For the last four yours I have been working with concepts of politics and art openly treading the fine line between art and polemic in exhibitions, articles, drawings and in photos. I have been making installations of looping wire, videos and lately other materials and objects like cushions. Beginning with “It is right to protest” a 40 i-Pad installation for my end of year VCA MCA exhibition I presented crossing electrical wires exposed, for the message of interconnection, electricity and planning. The videos were taken by myself at protests I attended, not as an observer, but as a participant. I have . since used photographs, fabric, banners, paintings, and cushions in installations.
The media I use, including the tangled wires and cords, is an inquiry into the common iphone, video, as memory, or as bypass. In a world of precipitous climate denial and incomprehensible mistreatment of refugees … I am walking the fine line between art and propoganda inviting the question of that line. The self-portrait collage inserts that questioning in a painterly form. Persistence/Resistance is an artistic investigation into the belief that until we fundamentally change the system of power, we protesters are like fly that repeatedly comes back, until…
Melanie Joy is a Melbourne based artist whose practice is predominantly installation based. Her history of displacement and self exile and her burning antagonism to injustice makes her art tread a fine line between polemics and investigation.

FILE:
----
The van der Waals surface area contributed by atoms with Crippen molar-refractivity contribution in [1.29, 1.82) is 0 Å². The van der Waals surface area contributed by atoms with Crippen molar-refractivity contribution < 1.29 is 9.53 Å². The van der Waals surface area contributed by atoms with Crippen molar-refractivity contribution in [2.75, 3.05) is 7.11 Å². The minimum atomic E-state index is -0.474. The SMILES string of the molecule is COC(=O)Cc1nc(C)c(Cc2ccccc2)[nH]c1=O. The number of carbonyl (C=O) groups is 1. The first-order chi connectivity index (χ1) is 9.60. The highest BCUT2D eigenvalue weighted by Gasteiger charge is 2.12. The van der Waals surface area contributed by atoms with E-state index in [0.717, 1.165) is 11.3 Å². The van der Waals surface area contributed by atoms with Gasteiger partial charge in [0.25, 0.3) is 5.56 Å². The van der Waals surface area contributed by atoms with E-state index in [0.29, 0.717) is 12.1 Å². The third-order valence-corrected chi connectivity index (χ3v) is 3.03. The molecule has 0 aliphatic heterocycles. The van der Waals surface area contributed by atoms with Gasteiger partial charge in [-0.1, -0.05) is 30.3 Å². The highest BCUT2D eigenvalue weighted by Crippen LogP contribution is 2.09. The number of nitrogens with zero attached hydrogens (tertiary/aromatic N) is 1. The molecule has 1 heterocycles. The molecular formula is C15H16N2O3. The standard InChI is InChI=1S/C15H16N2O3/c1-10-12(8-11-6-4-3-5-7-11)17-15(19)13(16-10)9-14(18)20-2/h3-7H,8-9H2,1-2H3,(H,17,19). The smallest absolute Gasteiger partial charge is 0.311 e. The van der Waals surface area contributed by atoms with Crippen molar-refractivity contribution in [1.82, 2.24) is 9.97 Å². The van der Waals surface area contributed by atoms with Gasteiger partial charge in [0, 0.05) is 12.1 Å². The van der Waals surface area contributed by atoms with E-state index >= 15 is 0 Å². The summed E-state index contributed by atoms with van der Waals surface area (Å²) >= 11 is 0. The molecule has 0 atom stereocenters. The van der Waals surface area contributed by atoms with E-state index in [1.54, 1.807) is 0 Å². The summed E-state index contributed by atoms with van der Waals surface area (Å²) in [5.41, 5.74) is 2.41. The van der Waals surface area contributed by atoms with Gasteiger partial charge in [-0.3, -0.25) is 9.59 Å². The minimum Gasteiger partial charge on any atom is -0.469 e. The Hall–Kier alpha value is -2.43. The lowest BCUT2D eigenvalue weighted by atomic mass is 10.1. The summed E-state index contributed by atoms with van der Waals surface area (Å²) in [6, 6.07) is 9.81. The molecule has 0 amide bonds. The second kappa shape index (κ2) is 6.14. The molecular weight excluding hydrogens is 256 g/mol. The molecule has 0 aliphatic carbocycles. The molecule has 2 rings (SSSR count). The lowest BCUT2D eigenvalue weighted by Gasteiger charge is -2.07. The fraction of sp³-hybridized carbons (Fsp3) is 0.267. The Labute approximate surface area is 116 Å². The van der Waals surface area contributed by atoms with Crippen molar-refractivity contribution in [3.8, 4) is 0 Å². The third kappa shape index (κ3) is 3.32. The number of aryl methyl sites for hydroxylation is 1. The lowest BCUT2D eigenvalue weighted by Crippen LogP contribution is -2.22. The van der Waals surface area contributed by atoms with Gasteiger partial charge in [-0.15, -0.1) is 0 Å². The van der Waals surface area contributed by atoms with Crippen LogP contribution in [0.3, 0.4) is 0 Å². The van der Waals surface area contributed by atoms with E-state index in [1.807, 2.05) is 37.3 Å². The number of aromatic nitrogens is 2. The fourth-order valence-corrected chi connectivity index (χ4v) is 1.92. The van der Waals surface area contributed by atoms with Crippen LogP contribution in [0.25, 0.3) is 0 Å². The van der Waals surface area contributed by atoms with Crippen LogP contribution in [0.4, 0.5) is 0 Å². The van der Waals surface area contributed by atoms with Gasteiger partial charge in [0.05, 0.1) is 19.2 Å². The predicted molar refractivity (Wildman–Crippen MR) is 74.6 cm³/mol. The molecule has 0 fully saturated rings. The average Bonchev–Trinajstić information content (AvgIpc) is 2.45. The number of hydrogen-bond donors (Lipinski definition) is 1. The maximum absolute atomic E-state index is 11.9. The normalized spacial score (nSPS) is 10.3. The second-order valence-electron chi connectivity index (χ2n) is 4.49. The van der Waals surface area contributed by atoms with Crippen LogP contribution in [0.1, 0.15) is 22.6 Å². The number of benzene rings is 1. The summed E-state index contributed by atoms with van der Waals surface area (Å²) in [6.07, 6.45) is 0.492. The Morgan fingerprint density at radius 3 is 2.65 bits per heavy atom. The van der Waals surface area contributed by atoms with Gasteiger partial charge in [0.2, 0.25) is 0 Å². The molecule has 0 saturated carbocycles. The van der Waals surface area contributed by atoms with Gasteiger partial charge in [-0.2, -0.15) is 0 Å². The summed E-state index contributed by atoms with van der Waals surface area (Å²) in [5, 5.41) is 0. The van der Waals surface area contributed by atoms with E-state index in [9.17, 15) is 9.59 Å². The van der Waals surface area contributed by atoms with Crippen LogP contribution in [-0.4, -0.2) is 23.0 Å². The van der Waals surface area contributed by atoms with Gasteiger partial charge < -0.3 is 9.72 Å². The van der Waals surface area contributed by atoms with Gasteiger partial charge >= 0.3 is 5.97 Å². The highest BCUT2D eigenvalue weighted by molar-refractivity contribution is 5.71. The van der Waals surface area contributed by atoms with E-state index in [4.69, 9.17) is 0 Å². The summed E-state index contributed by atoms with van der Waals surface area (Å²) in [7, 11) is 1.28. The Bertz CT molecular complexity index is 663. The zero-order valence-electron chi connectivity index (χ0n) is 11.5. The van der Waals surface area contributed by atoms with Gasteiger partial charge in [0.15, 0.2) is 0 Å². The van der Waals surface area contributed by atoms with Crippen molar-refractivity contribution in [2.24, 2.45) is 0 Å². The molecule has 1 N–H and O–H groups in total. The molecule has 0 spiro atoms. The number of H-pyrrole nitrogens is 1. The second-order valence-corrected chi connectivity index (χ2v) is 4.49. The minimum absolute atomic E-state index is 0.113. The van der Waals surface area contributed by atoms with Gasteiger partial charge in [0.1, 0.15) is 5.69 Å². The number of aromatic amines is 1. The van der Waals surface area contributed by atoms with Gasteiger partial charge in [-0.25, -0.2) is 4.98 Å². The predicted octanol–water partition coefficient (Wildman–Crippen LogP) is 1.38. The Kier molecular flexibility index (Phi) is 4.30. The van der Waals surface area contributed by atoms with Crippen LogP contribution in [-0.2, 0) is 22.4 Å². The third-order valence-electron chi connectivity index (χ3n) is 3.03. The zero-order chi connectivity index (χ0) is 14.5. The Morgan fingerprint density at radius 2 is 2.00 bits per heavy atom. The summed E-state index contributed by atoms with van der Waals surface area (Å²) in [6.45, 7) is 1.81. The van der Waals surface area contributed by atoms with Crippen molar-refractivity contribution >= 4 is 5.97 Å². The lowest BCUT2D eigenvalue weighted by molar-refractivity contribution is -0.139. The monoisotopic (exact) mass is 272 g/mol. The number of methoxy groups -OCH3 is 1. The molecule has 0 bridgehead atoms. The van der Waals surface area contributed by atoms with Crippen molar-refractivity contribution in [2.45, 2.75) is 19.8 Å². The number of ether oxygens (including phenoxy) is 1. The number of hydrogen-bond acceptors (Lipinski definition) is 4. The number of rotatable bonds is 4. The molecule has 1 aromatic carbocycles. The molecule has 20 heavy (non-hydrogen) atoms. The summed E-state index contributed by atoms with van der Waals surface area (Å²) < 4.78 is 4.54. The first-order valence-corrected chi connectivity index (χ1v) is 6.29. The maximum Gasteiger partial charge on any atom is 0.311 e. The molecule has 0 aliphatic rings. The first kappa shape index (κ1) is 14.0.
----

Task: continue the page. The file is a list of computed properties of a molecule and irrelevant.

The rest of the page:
She completed a Masters of Contemporary Art at Victorian College of the Arts, 2014.
Her work has been awarded a special show at the Chin Chin Restaurant with a financial reward. She has been asked on two recent occasions to be the judge of the Proud Exhibition of students at the VCA.
Melanie has exhibited at the Red gallery, Linden Gallery, Alternating Current Art Space, the Brunswick Street Gallery and has a show coming up at Rubicon ARI in February.
She is very grateful to have recently undertaken a residency in Barcelona Spain in Gracia, at the Jiwar, where the growing protest movement for independence was underway.
Melanie’s work is held in private collections in Australia and overseas.
Born in South Africa she currently lives in Moreland, Melbourne.
Wires connect on the wall, electric links joining videos of protests taken mostly in Melbourne, some overseas, using iPads and iPhones. The issues are too many, racism, refugee abuse, homophobia, Islamaphobia, climate, war. Many of us organise and walk, or stand with the unfolding banners flapping trying towards change. Spread across a large wall this exhibition, invites viewers to contemplate the fact that (although not reported in the common media) everyday, ordinary people take to the streets, or gather in some way, to show non-acceptance of injustice and intolerance. Nothing is hidden. We cannot be afraid.
Comfortable or not? Cushions
Drawings, paintings, photographs translated to Oxford weave waterproof cushions available through me or at shops around Brunswick.
© MELANIE JOY LAZAROW